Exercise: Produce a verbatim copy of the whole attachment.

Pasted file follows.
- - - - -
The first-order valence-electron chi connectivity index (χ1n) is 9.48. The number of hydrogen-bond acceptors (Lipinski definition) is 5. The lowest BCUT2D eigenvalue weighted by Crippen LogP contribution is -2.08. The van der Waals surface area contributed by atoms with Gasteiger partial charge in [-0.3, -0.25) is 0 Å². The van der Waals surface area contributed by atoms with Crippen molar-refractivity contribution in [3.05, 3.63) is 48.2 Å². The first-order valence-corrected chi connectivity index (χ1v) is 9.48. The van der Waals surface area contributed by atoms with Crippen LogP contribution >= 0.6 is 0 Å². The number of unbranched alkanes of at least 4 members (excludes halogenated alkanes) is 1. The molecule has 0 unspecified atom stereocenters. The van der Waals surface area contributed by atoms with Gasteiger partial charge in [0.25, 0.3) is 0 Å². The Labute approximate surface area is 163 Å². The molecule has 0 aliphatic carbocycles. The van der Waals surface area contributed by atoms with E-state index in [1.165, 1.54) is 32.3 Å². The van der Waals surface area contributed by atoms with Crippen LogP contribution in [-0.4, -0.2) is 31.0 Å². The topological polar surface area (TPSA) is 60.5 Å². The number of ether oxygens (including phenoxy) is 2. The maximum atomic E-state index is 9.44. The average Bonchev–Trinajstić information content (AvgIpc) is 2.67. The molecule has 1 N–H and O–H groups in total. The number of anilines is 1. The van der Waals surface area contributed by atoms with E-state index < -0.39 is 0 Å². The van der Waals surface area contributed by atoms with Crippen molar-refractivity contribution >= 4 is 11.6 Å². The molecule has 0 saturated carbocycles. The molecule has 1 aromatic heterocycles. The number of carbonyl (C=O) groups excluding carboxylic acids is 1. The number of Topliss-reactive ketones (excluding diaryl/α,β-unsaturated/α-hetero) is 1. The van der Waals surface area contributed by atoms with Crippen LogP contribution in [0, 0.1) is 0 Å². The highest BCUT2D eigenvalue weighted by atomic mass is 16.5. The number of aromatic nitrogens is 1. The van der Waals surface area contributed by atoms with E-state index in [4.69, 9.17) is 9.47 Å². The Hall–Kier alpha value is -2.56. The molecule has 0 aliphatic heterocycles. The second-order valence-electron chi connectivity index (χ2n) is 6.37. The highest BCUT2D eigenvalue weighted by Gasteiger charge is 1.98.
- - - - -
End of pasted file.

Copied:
The first-order valence-electron chi connectivity index (χ1n) is 9.48. The number of hydrogen-bond acceptors (Lipinski definition) is 5. The lowest BCUT2D eigenvalue weighted by Crippen LogP contribution is -2.08. The van der Waals surface area contributed by atoms with Gasteiger partial charge in [-0.3, -0.25) is 0 Å². The van der Waals surface area contributed by atoms with Crippen molar-refractivity contribution in [3.05, 3.63) is 48.2 Å². The first-order valence-corrected chi connectivity index (χ1v) is 9.48. The van der Waals surface area contributed by atoms with Crippen LogP contribution >= 0.6 is 0 Å². The number of unbranched alkanes of at least 4 members (excludes halogenated alkanes) is 1. The molecule has 0 unspecified atom stereocenters. The van der Waals surface area contributed by atoms with Gasteiger partial charge in [0.25, 0.3) is 0 Å². The Labute approximate surface area is 163 Å². The molecule has 0 aliphatic carbocycles. The van der Waals surface area contributed by atoms with E-state index in [1.165, 1.54) is 32.3 Å². The van der Waals surface area contributed by atoms with Crippen LogP contribution in [-0.4, -0.2) is 31.0 Å². The topological polar surface area (TPSA) is 60.5 Å². The number of ether oxygens (including phenoxy) is 2. The maximum atomic E-state index is 9.44. The average Bonchev–Trinajstić information content (AvgIpc) is 2.67. The molecule has 1 N–H and O–H groups in total. The number of anilines is 1. The van der Waals surface area contributed by atoms with E-state index < -0.39 is 0 Å². The van der Waals surface area contributed by atoms with Crippen molar-refractivity contribution >= 4 is 11.6 Å². The molecule has 0 saturated carbocycles. The molecule has 1 aromatic heterocycles. The number of carbonyl (C=O) groups excluding carboxylic acids is 1. The number of Topliss-reactive ketones (excluding diaryl/α,β-unsaturated/α-hetero) is 1. The van der Waals surface area contributed by atoms with Crippen LogP contribution in [0, 0.1) is 0 Å². The highest BCUT2D eigenvalue weighted by atomic mass is 16.5. The number of aromatic nitrogens is 1. The van der Waals surface area contributed by atoms with E-state index in [4.69, 9.17) is 9.47 Å². The Hall–Kier alpha value is -2.56. The molecule has 0 aliphatic heterocycles. The second-order valence-electron chi connectivity index (χ2n) is 6.37. The highest BCUT2D eigenvalue weighted by Gasteiger charge is 1.98.